A tiltmeter is an instrument designed to measure very small changes from the horizontal level, either on the ground or in structures. A similar term, in less common usage, is the inclinometer. Tiltmeters are used extensively for monitoring volcanos, the response of dams to filling, the small movements of potential landslides, the orientation and volume of hydraulic fractures, and the response of structures to various influences such as loading and foundation settlement.

Tiltmeters have a long history, somewhat parallel to the history of the seismometer. [http://hvo.wr.usgs.gov/volcanowatch/2001/01_05_17.html] The very first tiltmeter was a long-length stationary pendulum. These were used in the very first large concrete dams, and are still in use today, augmented with newer technology such as laser reflectors. Although they had been used for other applications such as volcano monitoring, they have distinct disadvantages, such as their huge length and sensitivity to air currents. Even in dams, they are slowly being replaced by the modern electronic tiltmeter.

Volcano and earth-movement monitoring then used the water-tube, long baseline tiltmeter. This was a simple arrangement of two water pots, connected by a long water-filled tube. Any change in tilt would be registered by a difference in fill-mark of one pot compared to the other. Although extensively used throughout the world for earth-science research, they have proven to be quite difficult to operate. For example, due to their high sensitivity to temperature differentials, these always have to be read in the middle of the night.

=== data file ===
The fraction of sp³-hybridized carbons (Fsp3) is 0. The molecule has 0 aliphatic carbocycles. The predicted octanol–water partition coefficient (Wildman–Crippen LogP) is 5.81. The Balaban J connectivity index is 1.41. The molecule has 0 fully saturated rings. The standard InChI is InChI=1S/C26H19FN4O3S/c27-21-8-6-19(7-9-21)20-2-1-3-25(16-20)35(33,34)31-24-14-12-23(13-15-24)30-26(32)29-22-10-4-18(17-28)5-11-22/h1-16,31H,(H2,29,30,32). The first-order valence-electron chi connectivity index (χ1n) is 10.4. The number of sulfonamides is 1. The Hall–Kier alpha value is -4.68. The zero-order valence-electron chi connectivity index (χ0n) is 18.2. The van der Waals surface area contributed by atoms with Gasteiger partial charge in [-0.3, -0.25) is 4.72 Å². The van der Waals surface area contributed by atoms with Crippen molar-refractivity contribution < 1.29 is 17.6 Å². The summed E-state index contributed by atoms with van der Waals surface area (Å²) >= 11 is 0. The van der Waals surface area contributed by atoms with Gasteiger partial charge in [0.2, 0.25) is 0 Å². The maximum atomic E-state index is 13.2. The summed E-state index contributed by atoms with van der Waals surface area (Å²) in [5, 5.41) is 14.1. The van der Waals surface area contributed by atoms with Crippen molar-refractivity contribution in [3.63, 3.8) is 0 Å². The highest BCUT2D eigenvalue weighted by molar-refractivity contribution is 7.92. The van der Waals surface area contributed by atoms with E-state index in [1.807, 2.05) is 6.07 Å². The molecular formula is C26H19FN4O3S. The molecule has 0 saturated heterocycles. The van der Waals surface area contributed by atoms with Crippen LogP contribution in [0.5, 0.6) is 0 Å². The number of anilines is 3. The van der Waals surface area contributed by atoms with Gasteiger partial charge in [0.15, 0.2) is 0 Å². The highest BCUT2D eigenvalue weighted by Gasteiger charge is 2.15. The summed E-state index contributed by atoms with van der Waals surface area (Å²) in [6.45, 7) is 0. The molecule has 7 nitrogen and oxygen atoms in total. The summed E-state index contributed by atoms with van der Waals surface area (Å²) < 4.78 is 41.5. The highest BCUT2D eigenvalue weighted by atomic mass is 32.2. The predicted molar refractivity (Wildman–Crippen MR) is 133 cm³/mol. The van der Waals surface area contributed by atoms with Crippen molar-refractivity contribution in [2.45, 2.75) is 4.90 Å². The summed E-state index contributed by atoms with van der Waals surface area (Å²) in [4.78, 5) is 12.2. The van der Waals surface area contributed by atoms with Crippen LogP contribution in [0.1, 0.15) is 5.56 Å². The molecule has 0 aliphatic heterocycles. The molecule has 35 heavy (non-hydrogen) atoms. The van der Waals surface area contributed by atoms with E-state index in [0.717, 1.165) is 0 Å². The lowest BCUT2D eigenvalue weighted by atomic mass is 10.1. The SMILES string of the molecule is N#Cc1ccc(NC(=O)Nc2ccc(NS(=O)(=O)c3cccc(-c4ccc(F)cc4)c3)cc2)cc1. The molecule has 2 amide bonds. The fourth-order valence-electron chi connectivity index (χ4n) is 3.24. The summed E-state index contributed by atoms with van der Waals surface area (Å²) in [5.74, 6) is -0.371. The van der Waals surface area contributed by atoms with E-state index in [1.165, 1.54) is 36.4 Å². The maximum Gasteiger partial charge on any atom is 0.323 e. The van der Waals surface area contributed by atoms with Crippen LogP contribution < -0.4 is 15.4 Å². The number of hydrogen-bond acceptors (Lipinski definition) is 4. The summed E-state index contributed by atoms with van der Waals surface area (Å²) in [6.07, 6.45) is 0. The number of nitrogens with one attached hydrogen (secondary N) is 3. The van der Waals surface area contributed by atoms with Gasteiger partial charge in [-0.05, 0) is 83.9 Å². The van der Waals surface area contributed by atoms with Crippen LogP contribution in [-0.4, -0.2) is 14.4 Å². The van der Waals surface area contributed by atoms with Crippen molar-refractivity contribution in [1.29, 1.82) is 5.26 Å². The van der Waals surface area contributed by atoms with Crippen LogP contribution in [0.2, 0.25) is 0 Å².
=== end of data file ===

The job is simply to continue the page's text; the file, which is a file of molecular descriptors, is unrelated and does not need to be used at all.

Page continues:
The modern electronic tiltmeter, which is slowly replacing all other forms of tiltmeter, uses a simple bubble-level principle, as used in the common carpenter level. [http://www.geomechanics.com/dspapp.cfm?appid=71] As shown in the figure, an arrangement of electrodes senses the exact position of the bubble in the electrolytic solution, to a high degree of precision. Any small changes in the level are recorded using a standard datalogger. This arrangement is quite insensitive to temperature, and can be fully compensated, using built-in thermal electronics. A newer technology uses MEMS electronics, but it is not clear whether this can eventually displace the common bubble.

The most dramatic application of tiltmeters is in the area of volcanic eruption prediction. [http://volcanoes.usgs.gov/About/What/Monitor/Deformation/TiltKilauea.html] As shown in this figure from the USGS, the main volcano in Hawaii (Kilauea) had a habit of filling the main chamber with magma, and then discharging to a side vent. The graph shows this repeated action, with a pattern of swelling of the main chamber (recorded by the tiltmeter), draining of that chamber, and then an eruption of the adjoining vent. Each number at the peak of tilt, on the graph, is a recorded eruption.

ee also

* Tilt test
* Dam safety system
* Differential GPS
* Remote sensing methods
* Rock mechanics
* Geomechanics

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Look at other dictionaries:

  • tiltmeter — [tilt′mēt΄ər] n. CLINOMETER …   English World dictionary

  • tiltmeter — noun Date: 1932 an instrument to measure the tilting of the earth s surface …   New Collegiate Dictionary

  • tiltmeter — /tilt mee teuhr/, n. Geol. an instrument used to measure slight changes in the inclination of the earth s surface, usually in connection with volcanology and earthquake seismology. [1930 35; TILT1 + METER] * * * …   Universalium

  • tiltmeter — instrument for measuring tilting of earth s surface Scientific Instruments …   Phrontistery dictionary

  • tiltmeter — /ˈtɪltmitə/ (say tiltmeetuh) noun an instrument used to measure small changes from the horizontal, either on the ground or on surfaces; used in monitoring ground inflation and deflation before and during volcanic events …   Australian English dictionary

  • tiltmeter — ˈ ̷ ̷ˌ ̷ ̷ ̷ ̷ noun : an instrument to measure tilting of the earth s surface * * * /tilt mee teuhr/, n. Geol. an instrument used to measure slight changes in the inclination of the earth s surface, usually in connection with volcanology and… …   Useful english dictionary

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